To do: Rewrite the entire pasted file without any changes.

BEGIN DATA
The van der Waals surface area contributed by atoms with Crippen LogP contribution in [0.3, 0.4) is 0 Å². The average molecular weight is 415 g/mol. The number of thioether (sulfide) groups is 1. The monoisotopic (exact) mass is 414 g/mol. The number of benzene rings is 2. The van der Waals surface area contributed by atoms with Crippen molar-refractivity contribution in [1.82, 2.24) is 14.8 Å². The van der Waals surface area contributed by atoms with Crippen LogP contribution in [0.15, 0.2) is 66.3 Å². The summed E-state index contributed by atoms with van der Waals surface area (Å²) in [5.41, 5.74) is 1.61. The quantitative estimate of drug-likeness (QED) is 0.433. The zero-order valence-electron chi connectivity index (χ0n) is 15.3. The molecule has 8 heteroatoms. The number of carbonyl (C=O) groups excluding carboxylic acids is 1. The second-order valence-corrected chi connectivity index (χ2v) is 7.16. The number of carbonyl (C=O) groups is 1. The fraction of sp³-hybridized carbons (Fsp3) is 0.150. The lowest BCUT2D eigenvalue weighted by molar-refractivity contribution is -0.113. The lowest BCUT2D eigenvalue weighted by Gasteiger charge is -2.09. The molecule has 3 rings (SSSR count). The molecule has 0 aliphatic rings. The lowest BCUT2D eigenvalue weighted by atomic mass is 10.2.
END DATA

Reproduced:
The van der Waals surface area contributed by atoms with Crippen LogP contribution in [0.3, 0.4) is 0 Å². The average molecular weight is 415 g/mol. The number of thioether (sulfide) groups is 1. The monoisotopic (exact) mass is 414 g/mol. The number of benzene rings is 2. The van der Waals surface area contributed by atoms with Crippen molar-refractivity contribution in [1.82, 2.24) is 14.8 Å². The van der Waals surface area contributed by atoms with Crippen LogP contribution in [0.15, 0.2) is 66.3 Å². The summed E-state index contributed by atoms with van der Waals surface area (Å²) in [5.41, 5.74) is 1.61. The quantitative estimate of drug-likeness (QED) is 0.433. The zero-order valence-electron chi connectivity index (χ0n) is 15.3. The molecule has 8 heteroatoms. The number of carbonyl (C=O) groups excluding carboxylic acids is 1. The second-order valence-corrected chi connectivity index (χ2v) is 7.16. The number of carbonyl (C=O) groups is 1. The fraction of sp³-hybridized carbons (Fsp3) is 0.150. The lowest BCUT2D eigenvalue weighted by molar-refractivity contribution is -0.113. The lowest BCUT2D eigenvalue weighted by Gasteiger charge is -2.09. The molecule has 3 rings (SSSR count). The molecule has 0 aliphatic rings. The lowest BCUT2D eigenvalue weighted by atomic mass is 10.2.